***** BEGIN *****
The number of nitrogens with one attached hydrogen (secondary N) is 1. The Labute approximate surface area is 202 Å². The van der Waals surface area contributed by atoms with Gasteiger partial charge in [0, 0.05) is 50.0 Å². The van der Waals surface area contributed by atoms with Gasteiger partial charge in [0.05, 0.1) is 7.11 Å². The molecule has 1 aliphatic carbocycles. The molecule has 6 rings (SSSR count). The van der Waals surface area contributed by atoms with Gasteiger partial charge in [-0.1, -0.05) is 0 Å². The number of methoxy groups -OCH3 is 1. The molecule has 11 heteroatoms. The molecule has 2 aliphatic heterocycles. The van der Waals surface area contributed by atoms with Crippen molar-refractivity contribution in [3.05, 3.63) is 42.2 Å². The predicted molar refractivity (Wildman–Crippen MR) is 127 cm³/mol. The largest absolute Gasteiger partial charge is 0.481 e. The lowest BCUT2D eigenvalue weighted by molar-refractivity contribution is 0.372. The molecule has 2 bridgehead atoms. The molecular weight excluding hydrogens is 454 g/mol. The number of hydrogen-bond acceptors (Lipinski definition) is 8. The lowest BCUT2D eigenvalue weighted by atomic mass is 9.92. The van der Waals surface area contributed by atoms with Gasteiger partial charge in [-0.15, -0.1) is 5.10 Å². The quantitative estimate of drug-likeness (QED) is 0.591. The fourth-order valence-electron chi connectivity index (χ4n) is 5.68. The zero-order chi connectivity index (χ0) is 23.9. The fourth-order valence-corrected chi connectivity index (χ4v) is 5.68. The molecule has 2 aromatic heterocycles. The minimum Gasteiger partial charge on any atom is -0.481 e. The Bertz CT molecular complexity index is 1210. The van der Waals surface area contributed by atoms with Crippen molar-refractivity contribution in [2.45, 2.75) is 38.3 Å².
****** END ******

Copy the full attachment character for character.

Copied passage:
The number of nitrogens with one attached hydrogen (secondary N) is 1. The Labute approximate surface area is 202 Å². The van der Waals surface area contributed by atoms with Gasteiger partial charge in [0, 0.05) is 50.0 Å². The van der Waals surface area contributed by atoms with Gasteiger partial charge in [0.05, 0.1) is 7.11 Å². The molecule has 1 aliphatic carbocycles. The molecule has 6 rings (SSSR count). The van der Waals surface area contributed by atoms with Gasteiger partial charge in [-0.1, -0.05) is 0 Å². The number of methoxy groups -OCH3 is 1. The molecule has 11 heteroatoms. The molecule has 2 aliphatic heterocycles. The van der Waals surface area contributed by atoms with Crippen molar-refractivity contribution in [3.05, 3.63) is 42.2 Å². The predicted molar refractivity (Wildman–Crippen MR) is 127 cm³/mol. The largest absolute Gasteiger partial charge is 0.481 e. The lowest BCUT2D eigenvalue weighted by molar-refractivity contribution is 0.372. The molecule has 2 bridgehead atoms. The molecular weight excluding hydrogens is 454 g/mol. The number of hydrogen-bond acceptors (Lipinski definition) is 8. The lowest BCUT2D eigenvalue weighted by atomic mass is 9.92. The van der Waals surface area contributed by atoms with Gasteiger partial charge in [-0.15, -0.1) is 5.10 Å². The quantitative estimate of drug-likeness (QED) is 0.591. The fourth-order valence-electron chi connectivity index (χ4n) is 5.68. The zero-order chi connectivity index (χ0) is 23.9. The fourth-order valence-corrected chi connectivity index (χ4v) is 5.68. The molecule has 2 aromatic heterocycles. The minimum Gasteiger partial charge on any atom is -0.481 e. The Bertz CT molecular complexity index is 1210. The van der Waals surface area contributed by atoms with Crippen molar-refractivity contribution in [2.45, 2.75) is 38.3 Å².